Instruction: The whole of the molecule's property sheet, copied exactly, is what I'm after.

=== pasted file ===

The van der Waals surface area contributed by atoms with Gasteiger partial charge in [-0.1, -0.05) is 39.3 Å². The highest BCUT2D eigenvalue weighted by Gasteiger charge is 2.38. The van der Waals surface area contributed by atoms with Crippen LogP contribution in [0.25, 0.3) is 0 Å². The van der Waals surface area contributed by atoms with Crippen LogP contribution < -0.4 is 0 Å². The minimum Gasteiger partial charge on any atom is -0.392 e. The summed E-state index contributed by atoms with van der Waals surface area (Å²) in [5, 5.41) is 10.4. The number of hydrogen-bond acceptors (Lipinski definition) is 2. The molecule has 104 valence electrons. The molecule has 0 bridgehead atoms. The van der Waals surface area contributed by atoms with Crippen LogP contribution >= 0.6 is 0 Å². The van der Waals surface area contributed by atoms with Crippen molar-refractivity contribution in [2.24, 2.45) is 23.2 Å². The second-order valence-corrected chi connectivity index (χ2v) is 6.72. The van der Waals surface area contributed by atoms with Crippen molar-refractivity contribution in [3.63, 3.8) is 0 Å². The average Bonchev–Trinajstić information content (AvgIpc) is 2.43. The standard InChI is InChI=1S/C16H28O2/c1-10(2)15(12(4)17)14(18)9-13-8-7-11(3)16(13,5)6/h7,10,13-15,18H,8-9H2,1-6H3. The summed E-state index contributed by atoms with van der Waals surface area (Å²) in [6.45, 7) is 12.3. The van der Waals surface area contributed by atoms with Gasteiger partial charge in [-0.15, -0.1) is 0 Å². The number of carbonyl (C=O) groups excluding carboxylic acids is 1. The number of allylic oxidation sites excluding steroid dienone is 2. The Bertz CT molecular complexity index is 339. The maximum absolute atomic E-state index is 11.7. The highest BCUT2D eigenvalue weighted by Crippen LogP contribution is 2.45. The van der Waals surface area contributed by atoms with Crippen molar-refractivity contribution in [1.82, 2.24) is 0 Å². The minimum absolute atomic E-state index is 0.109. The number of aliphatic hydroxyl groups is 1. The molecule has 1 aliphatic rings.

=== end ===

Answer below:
The van der Waals surface area contributed by atoms with Gasteiger partial charge in [-0.1, -0.05) is 39.3 Å². The highest BCUT2D eigenvalue weighted by Gasteiger charge is 2.38. The van der Waals surface area contributed by atoms with Crippen LogP contribution in [0.25, 0.3) is 0 Å². The van der Waals surface area contributed by atoms with Crippen LogP contribution < -0.4 is 0 Å². The minimum Gasteiger partial charge on any atom is -0.392 e. The summed E-state index contributed by atoms with van der Waals surface area (Å²) in [5, 5.41) is 10.4. The number of hydrogen-bond acceptors (Lipinski definition) is 2. The molecule has 104 valence electrons. The molecule has 0 bridgehead atoms. The van der Waals surface area contributed by atoms with Crippen LogP contribution >= 0.6 is 0 Å². The van der Waals surface area contributed by atoms with Crippen molar-refractivity contribution in [2.24, 2.45) is 23.2 Å². The second-order valence-corrected chi connectivity index (χ2v) is 6.72. The van der Waals surface area contributed by atoms with Crippen molar-refractivity contribution in [3.63, 3.8) is 0 Å². The average Bonchev–Trinajstić information content (AvgIpc) is 2.43. The standard InChI is InChI=1S/C16H28O2/c1-10(2)15(12(4)17)14(18)9-13-8-7-11(3)16(13,5)6/h7,10,13-15,18H,8-9H2,1-6H3. The summed E-state index contributed by atoms with van der Waals surface area (Å²) in [6.45, 7) is 12.3. The van der Waals surface area contributed by atoms with Gasteiger partial charge in [-0.15, -0.1) is 0 Å². The number of carbonyl (C=O) groups excluding carboxylic acids is 1. The number of allylic oxidation sites excluding steroid dienone is 2. The Bertz CT molecular complexity index is 339. The maximum absolute atomic E-state index is 11.7. The highest BCUT2D eigenvalue weighted by Crippen LogP contribution is 2.45. The van der Waals surface area contributed by atoms with Crippen molar-refractivity contribution in [1.82, 2.24) is 0 Å². The minimum absolute atomic E-state index is 0.109. The number of aliphatic hydroxyl groups is 1. The molecule has 1 aliphatic rings.